At a media briefing on Thursday Bertrand, who has made more than 150 appearances in five loan spells at various clubs from Bournemouth to Oldham, yet appeared only twice for Chelsea, hedged on the matter. He and Sinclair were two of the first signings made by Neil Bath, predecessor at Chelsea of Frank Arnesen as head of the much-vaunted academy, but Sinclair finally made the break last summer after five years and six loans, joining Swansea City and happily now finding himself back in the Premier League.

Had he settled for Stamford Bridge as a bit-part player it is highly unlikelythat he would have remained in such strong contention for a place against Spain this evening.

Similarly the Under-21 captain Mancienne, who has been able to enjoy something like the best of both worlds in that his loan was to a Premier League club in Wolves. Now he has joined Arnesen at Hamburg. Cork, meanwhile, approaches his 22nd birthday this month having been on six loan periods and apparently of a mind to convert the last of them at Burnley into a permanent move.

Sturridge waits to see whether Didier Drogba, Nicolas Anelka, Fernando Torres and Salomon Kalou will all be ahead of him in the queue by August.

"Every player has different paths and my path so far has been to go out on loan," said Bertrand, who has long found Ashley Cole barring his path to the first team. "Ashley is one of the best but as long as I am getting my development that is the main thing. For me, being at Chelsea has definitely been a benefit. Whether players come into Chelsea and make it in the first-team, their education has been fantastic."

It is what happens when that education is complete that is the moot point. Sir Alex Ferguson and Kenny Dalglish may be inclined to argue that for the new poster boys Jones and Henderson, it has only just begun.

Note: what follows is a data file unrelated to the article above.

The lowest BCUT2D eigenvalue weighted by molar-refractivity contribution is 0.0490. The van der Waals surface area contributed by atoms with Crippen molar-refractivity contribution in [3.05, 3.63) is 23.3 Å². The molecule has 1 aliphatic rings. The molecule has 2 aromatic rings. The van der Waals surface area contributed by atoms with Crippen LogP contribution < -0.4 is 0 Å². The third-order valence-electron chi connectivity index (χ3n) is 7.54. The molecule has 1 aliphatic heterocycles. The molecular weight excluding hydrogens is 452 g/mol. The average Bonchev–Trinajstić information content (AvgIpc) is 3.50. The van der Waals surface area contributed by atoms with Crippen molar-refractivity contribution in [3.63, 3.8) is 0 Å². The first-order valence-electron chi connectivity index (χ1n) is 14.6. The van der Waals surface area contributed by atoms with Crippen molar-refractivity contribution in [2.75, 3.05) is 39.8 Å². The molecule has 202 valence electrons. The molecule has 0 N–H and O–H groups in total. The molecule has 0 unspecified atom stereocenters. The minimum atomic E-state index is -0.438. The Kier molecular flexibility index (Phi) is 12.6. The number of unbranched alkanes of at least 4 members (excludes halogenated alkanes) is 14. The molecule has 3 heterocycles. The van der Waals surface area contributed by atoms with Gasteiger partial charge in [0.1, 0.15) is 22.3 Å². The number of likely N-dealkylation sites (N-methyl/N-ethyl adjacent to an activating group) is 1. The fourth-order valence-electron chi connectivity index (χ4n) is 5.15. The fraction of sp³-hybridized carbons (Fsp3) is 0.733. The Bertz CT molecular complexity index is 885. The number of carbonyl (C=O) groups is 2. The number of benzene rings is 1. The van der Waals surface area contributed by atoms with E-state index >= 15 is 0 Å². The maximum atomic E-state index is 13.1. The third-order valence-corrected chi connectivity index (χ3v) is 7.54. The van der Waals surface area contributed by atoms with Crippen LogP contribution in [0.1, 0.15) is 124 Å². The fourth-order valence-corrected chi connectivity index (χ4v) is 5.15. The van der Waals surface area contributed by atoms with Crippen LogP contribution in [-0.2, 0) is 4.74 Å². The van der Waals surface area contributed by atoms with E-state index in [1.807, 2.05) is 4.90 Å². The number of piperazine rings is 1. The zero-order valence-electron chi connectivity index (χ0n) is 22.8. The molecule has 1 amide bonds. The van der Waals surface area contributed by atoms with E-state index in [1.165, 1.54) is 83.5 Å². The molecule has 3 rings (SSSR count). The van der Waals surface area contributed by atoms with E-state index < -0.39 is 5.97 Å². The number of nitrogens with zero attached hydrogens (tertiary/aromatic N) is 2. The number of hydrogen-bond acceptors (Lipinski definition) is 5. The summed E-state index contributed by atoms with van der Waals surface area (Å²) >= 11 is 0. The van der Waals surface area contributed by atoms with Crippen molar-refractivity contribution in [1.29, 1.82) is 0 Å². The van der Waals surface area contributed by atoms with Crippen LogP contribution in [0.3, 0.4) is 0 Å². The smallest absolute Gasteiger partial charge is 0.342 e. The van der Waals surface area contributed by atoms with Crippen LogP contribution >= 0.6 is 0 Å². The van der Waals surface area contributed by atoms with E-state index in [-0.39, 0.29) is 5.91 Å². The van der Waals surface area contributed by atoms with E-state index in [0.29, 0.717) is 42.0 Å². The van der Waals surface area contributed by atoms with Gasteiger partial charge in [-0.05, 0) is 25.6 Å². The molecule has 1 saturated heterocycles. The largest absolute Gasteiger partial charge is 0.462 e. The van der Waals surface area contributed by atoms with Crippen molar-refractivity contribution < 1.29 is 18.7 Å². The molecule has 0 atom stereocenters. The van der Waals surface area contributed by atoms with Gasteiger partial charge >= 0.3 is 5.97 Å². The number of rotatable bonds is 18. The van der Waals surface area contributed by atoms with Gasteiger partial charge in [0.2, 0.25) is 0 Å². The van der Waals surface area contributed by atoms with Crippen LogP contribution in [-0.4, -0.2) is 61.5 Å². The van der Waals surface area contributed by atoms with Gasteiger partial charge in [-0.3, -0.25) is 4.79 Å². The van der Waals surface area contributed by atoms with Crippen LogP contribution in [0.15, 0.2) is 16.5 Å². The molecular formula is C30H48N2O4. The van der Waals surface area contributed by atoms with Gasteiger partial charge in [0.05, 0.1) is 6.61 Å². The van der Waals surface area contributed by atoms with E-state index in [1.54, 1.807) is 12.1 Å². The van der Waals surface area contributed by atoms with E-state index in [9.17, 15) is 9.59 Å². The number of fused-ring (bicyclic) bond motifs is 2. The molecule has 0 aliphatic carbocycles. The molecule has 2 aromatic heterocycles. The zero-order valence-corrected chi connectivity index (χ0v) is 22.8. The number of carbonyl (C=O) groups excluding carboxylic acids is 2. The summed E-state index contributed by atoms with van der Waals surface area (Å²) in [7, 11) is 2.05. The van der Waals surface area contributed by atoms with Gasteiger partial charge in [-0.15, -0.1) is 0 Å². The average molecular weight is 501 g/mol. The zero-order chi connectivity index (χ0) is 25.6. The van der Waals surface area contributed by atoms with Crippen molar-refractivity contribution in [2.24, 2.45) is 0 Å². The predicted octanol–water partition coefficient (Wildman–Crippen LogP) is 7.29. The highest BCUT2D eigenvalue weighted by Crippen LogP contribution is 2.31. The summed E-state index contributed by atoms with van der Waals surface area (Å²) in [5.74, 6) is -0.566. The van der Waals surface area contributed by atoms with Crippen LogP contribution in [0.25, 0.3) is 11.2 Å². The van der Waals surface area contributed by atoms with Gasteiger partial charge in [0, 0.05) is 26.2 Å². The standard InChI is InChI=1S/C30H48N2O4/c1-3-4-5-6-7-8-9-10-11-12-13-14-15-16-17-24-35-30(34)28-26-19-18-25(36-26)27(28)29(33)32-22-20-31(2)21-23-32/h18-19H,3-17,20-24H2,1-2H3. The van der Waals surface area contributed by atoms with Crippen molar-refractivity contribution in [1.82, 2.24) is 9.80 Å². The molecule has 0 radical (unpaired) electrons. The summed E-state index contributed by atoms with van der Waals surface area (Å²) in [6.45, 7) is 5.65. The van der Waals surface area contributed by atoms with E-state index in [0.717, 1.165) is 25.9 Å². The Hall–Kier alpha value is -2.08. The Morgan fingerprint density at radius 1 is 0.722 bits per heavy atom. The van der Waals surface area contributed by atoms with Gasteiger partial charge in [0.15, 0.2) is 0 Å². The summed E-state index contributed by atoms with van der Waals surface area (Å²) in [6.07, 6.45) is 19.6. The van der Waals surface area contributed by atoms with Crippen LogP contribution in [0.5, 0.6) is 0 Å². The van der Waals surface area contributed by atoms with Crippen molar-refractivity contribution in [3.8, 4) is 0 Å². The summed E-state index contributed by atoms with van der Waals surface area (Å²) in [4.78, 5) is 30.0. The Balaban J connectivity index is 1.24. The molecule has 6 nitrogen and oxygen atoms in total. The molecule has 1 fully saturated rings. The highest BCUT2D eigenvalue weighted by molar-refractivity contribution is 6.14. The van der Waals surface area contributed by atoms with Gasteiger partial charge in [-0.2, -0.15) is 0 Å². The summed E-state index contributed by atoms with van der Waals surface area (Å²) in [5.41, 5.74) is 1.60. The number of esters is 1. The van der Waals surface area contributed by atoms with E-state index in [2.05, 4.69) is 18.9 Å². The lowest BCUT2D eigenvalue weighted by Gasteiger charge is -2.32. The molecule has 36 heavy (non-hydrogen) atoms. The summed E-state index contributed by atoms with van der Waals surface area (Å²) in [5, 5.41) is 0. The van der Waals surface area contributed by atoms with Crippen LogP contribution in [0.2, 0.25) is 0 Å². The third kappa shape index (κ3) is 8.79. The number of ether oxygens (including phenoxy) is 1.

Life and Style
Customers can get their caffeine fix on the move
food + drink
Life and Style
techCould new invention save millions in healthcare bills?
Sport
David Moyes gets soaked
sport Moyes becomes latest manager to take part in the ALS challenge
Voices
Mosul dam was retaken with the help of the US
voicesRobert Fisk: Barack Obama is following the jihadists’ script
PROMOTED VIDEO
Have you tried new the Independent Digital Edition apps?
Arts and Entertainment
Loaded weapon: drugs have surprise side effects for Scarlett Johansson in Luc Besson’s ‘Lucy’
filmReview: Lucy, Luc Besson's complex thriller
Arts and Entertainment
Jamie T plays live in 2007 before going on hiatus from 2010
arts + entsSinger-songwriter will perform on the Festival Republic Stage
Life and Style
food + drinkThese simple recipes will have you refreshed within minutes
News
peoplePamela Anderson rejects ice bucket challenge because of ALS experiments on animals
Arts and Entertainment
tvExecutive says content is not 'without any purpose'
News
A cleaner prepares the red carpet for the opening night during the 59th International Cannes Film Festival May 17, 2006 in Cannes, France.
newsPowerful vacuum cleaners to be banned under EU regulations
News
newsChester Zoo have revealed their newest members
Sport
sportLeague Managers' Association had described Malky Mackay texts as 'friendly banter'
Arts and Entertainment
tvSpielberg involved in bringing his 2002 film to the small screen
News
peopleCareer spanned 70 years, including work with Holocaust survivors
News
people
Caption competition
Caption competition
Latest stories from i100
Have you tried new the Independent Digital Edition apps?

Bleacher Report

Daily Quiz
Independent Dating
and  

By clicking 'Search' you
are agreeing to our
Terms of Use.

Day In a Page

Air strikes? Talk of God? Obama is following the jihadists’ script